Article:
Seating areas provide options for dining, socializing and studying. The second floor features a 24-foot-long community table, a quiet zone, seating overlooking the first floor and a table shaped like the UNT diving eagle symbol.
Another key design feature provides acoustics in seating areas that enable students to gather and talk without excessive noise distraction. “It is difficult to control acoustics in large open spaces with a lot of hard surfaces,” Camacho says. “We analyzed each of the dining spaces and central gathering areas individually to apply efficient acoustic treatments at the ceiling and mechanical system rather than applying one general catch-all solution for the entire building.
Also on full display in this space are the food concepts. “We’re providing as much culinary transparency as we can, as well as allowing guests to customize their menu items by showing more preparation in front of the guests,” Balabuch says.
The food concepts use custom branding and unique finishes to give each concept a unique character, similar to the ambience at a food hall. “Key highlights include creating a show around the food concepts that the audience experiences and engages while enhancing the learning component of the food program,” Balabuch says.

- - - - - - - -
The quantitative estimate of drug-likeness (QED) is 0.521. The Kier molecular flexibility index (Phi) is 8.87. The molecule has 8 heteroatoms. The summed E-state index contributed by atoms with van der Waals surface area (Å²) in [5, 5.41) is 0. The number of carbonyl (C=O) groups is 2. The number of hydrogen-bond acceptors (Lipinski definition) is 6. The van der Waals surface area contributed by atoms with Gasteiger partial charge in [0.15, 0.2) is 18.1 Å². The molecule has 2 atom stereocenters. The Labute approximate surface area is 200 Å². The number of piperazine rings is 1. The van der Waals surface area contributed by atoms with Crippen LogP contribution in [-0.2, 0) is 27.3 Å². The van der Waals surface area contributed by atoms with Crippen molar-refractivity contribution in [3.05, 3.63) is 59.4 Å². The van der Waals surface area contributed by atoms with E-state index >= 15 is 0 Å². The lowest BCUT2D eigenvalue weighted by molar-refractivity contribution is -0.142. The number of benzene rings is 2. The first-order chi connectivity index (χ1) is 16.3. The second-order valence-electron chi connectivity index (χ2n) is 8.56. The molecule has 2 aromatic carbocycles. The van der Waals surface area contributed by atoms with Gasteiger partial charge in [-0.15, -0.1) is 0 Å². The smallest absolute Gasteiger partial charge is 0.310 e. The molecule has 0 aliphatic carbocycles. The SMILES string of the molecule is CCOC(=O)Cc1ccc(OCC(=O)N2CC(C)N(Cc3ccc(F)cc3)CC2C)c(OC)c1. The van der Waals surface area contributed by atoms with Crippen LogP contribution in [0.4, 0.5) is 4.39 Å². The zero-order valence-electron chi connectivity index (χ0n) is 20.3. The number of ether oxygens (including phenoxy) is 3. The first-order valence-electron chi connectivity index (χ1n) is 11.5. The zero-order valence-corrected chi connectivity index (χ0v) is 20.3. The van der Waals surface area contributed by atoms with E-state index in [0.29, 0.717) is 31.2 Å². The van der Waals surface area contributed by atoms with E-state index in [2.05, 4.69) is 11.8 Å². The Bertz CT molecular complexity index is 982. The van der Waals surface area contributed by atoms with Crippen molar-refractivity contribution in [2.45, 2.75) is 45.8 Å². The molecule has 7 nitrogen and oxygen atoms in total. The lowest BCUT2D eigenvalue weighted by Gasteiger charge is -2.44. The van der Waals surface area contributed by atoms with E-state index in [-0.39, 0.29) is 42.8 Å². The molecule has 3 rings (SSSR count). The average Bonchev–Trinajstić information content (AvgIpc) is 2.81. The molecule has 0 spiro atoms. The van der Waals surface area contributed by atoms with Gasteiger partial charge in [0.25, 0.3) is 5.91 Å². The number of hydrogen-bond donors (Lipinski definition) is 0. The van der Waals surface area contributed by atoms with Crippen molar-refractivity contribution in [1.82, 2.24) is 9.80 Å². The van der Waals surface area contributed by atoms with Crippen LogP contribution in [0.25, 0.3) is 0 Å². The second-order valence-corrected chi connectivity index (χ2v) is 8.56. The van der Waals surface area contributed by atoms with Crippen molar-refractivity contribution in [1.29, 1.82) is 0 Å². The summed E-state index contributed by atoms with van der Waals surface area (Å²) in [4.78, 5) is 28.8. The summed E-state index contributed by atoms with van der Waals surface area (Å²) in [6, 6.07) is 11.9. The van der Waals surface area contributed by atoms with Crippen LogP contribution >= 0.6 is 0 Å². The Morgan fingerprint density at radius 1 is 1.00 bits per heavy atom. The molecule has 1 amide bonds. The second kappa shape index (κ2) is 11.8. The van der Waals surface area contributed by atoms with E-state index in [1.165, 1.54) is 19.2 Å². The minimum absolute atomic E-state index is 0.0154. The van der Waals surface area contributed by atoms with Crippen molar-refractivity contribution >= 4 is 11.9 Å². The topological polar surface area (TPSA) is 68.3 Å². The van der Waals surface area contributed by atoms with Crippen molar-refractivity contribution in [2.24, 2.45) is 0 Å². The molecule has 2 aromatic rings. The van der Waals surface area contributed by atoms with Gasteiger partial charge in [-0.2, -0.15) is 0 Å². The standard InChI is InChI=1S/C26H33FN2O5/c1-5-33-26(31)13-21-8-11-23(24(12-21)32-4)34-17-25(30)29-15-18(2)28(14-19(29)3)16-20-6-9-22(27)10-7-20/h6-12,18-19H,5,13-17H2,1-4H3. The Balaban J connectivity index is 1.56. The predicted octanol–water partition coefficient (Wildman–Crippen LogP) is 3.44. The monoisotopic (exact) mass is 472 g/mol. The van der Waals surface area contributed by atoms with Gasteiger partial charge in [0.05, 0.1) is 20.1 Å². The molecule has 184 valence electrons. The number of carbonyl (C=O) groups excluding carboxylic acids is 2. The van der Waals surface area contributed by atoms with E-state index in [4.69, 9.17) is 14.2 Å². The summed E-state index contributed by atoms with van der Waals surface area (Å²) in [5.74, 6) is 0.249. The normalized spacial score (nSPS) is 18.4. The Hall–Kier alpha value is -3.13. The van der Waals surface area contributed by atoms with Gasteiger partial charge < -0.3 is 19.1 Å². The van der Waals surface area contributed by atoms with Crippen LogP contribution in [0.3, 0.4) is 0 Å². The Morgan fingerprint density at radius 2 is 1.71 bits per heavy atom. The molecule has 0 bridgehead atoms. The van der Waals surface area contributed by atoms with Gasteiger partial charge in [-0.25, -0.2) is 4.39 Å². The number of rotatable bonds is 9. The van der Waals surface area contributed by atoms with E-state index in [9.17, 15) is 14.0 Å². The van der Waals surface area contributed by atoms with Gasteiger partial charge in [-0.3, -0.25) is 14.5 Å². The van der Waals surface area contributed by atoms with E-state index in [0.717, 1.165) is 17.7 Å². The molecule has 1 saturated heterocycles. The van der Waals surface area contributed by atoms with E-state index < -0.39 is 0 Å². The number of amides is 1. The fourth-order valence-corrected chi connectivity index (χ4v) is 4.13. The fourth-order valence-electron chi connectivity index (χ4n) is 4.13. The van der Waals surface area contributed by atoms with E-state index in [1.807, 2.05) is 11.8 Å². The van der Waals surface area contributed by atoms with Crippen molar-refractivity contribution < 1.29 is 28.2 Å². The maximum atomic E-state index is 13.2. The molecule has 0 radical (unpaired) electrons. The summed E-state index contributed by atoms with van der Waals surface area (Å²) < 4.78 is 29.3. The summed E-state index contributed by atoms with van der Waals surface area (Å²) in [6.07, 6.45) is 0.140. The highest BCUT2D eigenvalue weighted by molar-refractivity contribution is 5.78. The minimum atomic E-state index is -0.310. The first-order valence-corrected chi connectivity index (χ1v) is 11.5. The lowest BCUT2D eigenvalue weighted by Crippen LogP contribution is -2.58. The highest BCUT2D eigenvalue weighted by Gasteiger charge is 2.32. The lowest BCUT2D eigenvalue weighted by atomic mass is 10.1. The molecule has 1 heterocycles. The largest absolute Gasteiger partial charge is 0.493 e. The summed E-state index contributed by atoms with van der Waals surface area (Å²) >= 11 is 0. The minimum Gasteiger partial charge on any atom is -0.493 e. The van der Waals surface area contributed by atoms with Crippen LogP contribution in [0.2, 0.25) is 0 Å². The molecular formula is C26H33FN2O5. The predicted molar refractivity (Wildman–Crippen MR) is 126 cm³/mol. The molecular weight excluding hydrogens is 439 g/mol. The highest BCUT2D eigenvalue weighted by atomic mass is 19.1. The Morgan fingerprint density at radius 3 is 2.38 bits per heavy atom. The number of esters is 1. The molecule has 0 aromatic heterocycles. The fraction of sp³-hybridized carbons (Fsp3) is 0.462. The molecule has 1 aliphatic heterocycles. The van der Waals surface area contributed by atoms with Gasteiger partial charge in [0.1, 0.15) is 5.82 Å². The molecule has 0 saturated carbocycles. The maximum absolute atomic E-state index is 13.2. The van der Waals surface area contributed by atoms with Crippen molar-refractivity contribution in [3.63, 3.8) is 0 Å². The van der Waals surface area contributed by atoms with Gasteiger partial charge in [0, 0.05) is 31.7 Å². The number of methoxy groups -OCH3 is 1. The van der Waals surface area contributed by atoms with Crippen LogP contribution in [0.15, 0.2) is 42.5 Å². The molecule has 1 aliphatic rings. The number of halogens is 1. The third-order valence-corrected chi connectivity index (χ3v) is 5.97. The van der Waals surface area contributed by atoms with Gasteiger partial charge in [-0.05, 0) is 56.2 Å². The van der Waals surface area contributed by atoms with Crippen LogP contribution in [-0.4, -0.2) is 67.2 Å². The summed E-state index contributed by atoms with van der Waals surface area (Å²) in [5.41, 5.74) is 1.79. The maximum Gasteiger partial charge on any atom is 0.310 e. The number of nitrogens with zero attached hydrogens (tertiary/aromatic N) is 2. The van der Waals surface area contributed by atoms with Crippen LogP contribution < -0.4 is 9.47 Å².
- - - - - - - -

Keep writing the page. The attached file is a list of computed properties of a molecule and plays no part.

The material palette features natural hues to accentuate the food concepts. In addition, “a key design feature maximizes lighting at the serving stations to present the food at its fullest potential,” says Linda Camacho, senior project coordinator at Kirksey Architecture.
“For instance, the project budget was constantly reiterated in the programming and design phases, which influenced the selection of materials and complexity of building,” Worrell says. In addition, the project site was smaller than the project’s square footage needs, which influenced a two-story solution.